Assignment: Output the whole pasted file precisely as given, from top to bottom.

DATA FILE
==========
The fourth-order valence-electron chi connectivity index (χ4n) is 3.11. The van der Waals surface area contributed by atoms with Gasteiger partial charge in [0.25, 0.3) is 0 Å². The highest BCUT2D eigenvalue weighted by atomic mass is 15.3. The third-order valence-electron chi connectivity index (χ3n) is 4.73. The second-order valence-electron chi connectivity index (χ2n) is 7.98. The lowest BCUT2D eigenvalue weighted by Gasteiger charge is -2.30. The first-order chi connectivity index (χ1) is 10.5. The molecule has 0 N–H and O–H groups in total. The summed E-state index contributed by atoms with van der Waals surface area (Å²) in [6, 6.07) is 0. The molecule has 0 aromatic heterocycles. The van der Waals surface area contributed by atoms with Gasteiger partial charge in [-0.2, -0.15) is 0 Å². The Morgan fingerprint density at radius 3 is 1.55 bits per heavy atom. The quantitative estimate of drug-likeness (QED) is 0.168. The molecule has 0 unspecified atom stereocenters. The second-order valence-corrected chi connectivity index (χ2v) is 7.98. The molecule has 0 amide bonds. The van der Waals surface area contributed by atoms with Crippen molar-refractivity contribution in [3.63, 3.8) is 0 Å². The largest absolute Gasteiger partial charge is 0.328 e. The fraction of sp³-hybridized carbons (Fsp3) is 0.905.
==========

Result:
The fourth-order valence-electron chi connectivity index (χ4n) is 3.11. The van der Waals surface area contributed by atoms with Gasteiger partial charge in [0.25, 0.3) is 0 Å². The highest BCUT2D eigenvalue weighted by atomic mass is 15.3. The third-order valence-electron chi connectivity index (χ3n) is 4.73. The second-order valence-electron chi connectivity index (χ2n) is 7.98. The lowest BCUT2D eigenvalue weighted by Gasteiger charge is -2.30. The first-order chi connectivity index (χ1) is 10.5. The molecule has 0 N–H and O–H groups in total. The summed E-state index contributed by atoms with van der Waals surface area (Å²) in [6, 6.07) is 0. The molecule has 0 aromatic heterocycles. The van der Waals surface area contributed by atoms with Gasteiger partial charge in [-0.2, -0.15) is 0 Å². The Morgan fingerprint density at radius 3 is 1.55 bits per heavy atom. The quantitative estimate of drug-likeness (QED) is 0.168. The molecule has 0 unspecified atom stereocenters. The second-order valence-corrected chi connectivity index (χ2v) is 7.98. The molecule has 0 amide bonds. The van der Waals surface area contributed by atoms with Crippen molar-refractivity contribution in [3.63, 3.8) is 0 Å². The largest absolute Gasteiger partial charge is 0.328 e. The fraction of sp³-hybridized carbons (Fsp3) is 0.905.